Please be aware that this discussion guide may contain spoilers!
At the beginning of Chapter 2, psychiatrist Andrew Marlow confesses that the story he is going to
tell is not only private but subject to my imagination as much as to the facts. In what ways does this
prove to be true, in the course of the book? How does Marlows imagination affect the telling of his
Each of the artists in the bookRobert, Marlow, Mary, Kate, Béatrice, and Olivieris
choices between art and personal life. What are some of these dilemmas, and how does each
character resolve or at least experience them?
In Chapter 64, at their painting conference in Maine, Mary says to Robert, I have the feeling that if
I knew why you were still painting the same thing after so many years, then I would know you. I would
know who you are. Why does Robert paint Béatrice for years and how does his obsession with her
shape his artwork? What other obsessions appear in the course of the book, in Robert and in other
Landscapes play an important role in The Swan Thieves, both in life and on canvas. What are the
major landscapes of the book, and what effect do they have on the characters?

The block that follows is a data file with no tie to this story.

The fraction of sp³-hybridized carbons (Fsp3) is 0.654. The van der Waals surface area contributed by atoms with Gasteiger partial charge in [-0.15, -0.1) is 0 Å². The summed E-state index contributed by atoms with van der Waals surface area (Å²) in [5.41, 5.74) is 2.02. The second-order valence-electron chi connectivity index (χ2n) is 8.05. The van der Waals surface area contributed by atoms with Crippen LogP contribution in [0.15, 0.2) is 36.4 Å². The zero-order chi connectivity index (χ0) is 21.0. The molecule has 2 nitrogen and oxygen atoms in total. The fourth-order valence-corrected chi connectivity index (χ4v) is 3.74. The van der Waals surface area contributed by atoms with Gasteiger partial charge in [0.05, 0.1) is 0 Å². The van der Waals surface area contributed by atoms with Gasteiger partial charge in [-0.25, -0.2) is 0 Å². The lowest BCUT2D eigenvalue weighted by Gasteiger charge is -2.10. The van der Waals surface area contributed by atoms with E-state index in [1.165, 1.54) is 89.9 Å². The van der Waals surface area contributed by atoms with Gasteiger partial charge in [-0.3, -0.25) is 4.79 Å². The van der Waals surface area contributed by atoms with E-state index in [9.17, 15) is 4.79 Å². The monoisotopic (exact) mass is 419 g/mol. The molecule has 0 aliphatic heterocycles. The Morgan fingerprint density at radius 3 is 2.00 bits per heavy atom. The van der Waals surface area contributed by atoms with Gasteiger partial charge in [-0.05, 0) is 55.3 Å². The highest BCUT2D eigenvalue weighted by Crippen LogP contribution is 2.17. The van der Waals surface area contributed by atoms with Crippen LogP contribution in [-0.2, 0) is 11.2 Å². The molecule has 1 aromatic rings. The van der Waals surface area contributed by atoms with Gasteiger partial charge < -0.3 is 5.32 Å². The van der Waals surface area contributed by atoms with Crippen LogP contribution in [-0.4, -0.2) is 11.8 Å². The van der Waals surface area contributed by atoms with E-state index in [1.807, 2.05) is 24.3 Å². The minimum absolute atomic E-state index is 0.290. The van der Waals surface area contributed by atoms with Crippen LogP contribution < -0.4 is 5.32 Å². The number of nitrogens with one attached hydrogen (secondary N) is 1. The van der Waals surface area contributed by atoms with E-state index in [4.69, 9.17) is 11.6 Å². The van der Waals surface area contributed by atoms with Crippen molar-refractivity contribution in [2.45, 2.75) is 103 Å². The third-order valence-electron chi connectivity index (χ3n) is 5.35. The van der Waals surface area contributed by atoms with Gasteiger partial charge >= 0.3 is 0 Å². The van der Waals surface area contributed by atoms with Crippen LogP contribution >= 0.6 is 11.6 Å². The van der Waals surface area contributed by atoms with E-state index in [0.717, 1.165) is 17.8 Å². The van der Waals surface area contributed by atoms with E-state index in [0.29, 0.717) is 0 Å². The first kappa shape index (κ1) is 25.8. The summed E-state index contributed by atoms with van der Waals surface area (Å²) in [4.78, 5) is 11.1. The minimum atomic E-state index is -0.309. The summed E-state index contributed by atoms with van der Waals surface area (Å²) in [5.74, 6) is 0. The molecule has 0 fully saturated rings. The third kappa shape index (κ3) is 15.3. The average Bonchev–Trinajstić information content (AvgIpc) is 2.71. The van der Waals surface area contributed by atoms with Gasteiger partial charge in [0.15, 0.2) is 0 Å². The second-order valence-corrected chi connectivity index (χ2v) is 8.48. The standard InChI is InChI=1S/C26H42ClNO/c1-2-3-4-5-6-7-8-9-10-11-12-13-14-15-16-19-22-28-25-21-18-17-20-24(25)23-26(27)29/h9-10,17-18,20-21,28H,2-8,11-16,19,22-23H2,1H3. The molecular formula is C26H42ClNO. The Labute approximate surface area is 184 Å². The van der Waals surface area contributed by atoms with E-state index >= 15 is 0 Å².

5. In Chapter 95, just before Marlow flies to Paris to learn more about Béatrice de Clerval, Mary tells
him, Please just let her die properly, the poor woman. What does she mean by this? Why is it
important to her?
The Swan Thieves is partly a study of love that bridges gaps across time and agepassion,
mentoring, parenting. Which characters have these relationships? What do the old, or older,
characters have to offer the younger ones? What do the younger ones offer their elders?
At many points in the story, artists paint or sketch one another. What are these occasions and how
is each significant to the story?
In Étretat, as she considers her relationship with Olivier, Béatrice realizes that whatever happens
between them she must effect herself and live with later. Is this true of other characters
experiences? In what senses?
The myth of Leda and the Swan surfaces repeatedly in the narrative. Where do we encounter it and
what is its significance in each of the main characters lives? What other swans make an appearance in
Kate says of her second meeting with Robert Oliver, His apparent unawareness of himself was
mesmerizing. What else mesmerizes other people about Robert? Why do some of the other
characters find him compelling?
On leaving the National Gallery at the end of Chapter 7, Marlow notes that mingled relief and
disappointment one feels on departure from a great museumrelief at being returned to the familiar,
less intense, more manageable world, and disappointment at that worlds lack of mystery. What
museums appear in the novel? Is Marlows craving for mystery ultimately satisfied by museums or by
the world, and in what ways?
Unless otherwise stated, this discussion guide is reprinted with the permission of Back Bay Books.
Any page references refer to a USA edition of the book, usually the trade paperback version, and may vary in other editions.
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